When all else fails, read the instructions.
    If you're posting code, use code tags: [code] /* insert code here */ [/code]

  7. #7
    Registered User
    Join Date
    Jan 2003
    Posts
    4
    int main()
    {
    char temp[100];
    FILE *pipe = popen("date", "r");

    fgets(temp, sizeof temp, pipe);

    printf("The current year is -- %s", parse(temp));

    pclose(pipe);

    return 0;
    }


    Cela, you're amazing (but you already knew that right )
    Worked perfectly. Thanks again for your help.

  8. #8
    Registered User Cela's Avatar
    Join Date
    Jan 2003
    Posts
    362
    >>Just issue the date command with the appropriate parameters to get it to return the year only.
    Naturally I'd do that, if I'd ever used UNIX before. I was just fumbling along hoping I was right :-)
    *Cela*

  9. #9
    Registered User
    Join Date
    Jan 2003
    Posts
    4
    Hammer,

    >> FILE *pipe = popen("date", "r");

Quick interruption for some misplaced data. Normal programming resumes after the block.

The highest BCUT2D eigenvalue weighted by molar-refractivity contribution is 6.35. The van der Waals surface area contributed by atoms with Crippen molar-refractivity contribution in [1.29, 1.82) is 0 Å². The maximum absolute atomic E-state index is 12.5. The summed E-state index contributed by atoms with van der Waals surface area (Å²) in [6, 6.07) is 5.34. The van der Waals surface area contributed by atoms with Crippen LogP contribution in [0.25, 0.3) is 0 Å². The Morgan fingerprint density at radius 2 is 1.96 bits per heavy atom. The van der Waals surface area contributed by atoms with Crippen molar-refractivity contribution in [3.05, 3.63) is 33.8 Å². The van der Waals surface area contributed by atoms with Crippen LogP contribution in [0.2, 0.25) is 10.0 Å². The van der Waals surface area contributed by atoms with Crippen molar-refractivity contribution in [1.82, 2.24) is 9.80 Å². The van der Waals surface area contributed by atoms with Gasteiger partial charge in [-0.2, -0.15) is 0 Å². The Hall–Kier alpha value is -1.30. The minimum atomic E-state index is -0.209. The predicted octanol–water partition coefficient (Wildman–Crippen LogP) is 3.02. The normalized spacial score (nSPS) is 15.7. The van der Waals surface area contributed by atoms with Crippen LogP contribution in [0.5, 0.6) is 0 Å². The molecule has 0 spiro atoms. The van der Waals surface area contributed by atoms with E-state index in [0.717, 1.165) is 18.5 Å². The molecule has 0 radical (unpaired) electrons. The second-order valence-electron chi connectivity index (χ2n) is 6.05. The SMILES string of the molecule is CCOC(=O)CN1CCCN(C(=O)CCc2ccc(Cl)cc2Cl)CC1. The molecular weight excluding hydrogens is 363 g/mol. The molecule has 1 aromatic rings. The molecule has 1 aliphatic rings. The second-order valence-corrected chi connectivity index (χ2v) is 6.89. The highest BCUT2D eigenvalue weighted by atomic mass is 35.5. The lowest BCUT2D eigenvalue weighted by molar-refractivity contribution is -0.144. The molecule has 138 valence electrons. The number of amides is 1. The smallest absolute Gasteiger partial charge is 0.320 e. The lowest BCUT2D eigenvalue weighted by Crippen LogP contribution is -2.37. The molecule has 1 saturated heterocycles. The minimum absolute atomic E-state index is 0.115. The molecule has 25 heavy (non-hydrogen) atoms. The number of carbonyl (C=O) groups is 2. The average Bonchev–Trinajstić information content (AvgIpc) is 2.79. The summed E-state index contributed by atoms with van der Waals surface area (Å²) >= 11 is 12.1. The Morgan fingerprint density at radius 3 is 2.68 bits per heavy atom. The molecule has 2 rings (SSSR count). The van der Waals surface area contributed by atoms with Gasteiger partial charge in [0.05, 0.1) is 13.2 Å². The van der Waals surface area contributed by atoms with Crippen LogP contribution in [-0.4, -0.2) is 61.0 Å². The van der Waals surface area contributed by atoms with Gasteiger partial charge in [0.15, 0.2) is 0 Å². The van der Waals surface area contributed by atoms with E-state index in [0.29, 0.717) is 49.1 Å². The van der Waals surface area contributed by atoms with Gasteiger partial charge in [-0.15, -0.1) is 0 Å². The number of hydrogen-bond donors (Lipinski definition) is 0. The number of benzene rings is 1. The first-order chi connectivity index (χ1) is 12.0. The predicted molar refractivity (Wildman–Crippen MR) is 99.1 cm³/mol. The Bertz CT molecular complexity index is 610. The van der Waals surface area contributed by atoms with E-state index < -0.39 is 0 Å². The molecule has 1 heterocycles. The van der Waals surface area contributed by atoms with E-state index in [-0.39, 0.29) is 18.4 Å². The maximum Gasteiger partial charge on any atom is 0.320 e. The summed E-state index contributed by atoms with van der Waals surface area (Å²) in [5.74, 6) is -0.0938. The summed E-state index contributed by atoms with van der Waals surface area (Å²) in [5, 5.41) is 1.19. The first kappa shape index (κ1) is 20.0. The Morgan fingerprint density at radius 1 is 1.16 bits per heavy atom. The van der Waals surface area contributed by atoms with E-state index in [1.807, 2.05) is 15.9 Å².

>>Why issue that, and the have all that parsing hassle. Just >>issue the date command with the appropriate parameters to >>get it to return the year only. See here.

    Your right, I actually only needed the last 2 digits for the current year which uses the "%y" parameter for date which you so graciously pointed me to

    >>If you haven't got popen(), a quick hack it to system() the date >>command and redirect the output to a file, then fopen() that >>file and read in the data. But I wouldn't recommend it (oops I >>just did! )
    I had thought about this initially but was curious to find out if I could get around generated a file and reading from it.

    Regardless, thanks for all of you help, looks as if my problem is solved

Popular pages Recent additions subscribe to a feed

Similar Threads

  1. Issue with program that's calling a function and has a loop
    By tigerfansince84 in forum C++ Programming
    Replies: 9
    Last Post: 11-12-2008, 12:38 PM
  2. Need help with a program, theres something in it for you
    By engstudent363 in forum C Programming
    Replies: 1
    Last Post: 02-29-2008, 12:41 PM
  3. Replies: 4
    Last Post: 02-21-2008, 09:39 AM
  4. Replies: 3
    Last Post: 03-04-2005, 01:46 PM
  5. My program, anyhelp
    By @licomb in forum C Programming
    Replies: 14
    Last Post: 08-14-2001, 10:04 PM

1 2 3 4 5 6 7 8 9 10 11 12 13 14 15 16 17 18 19 20 21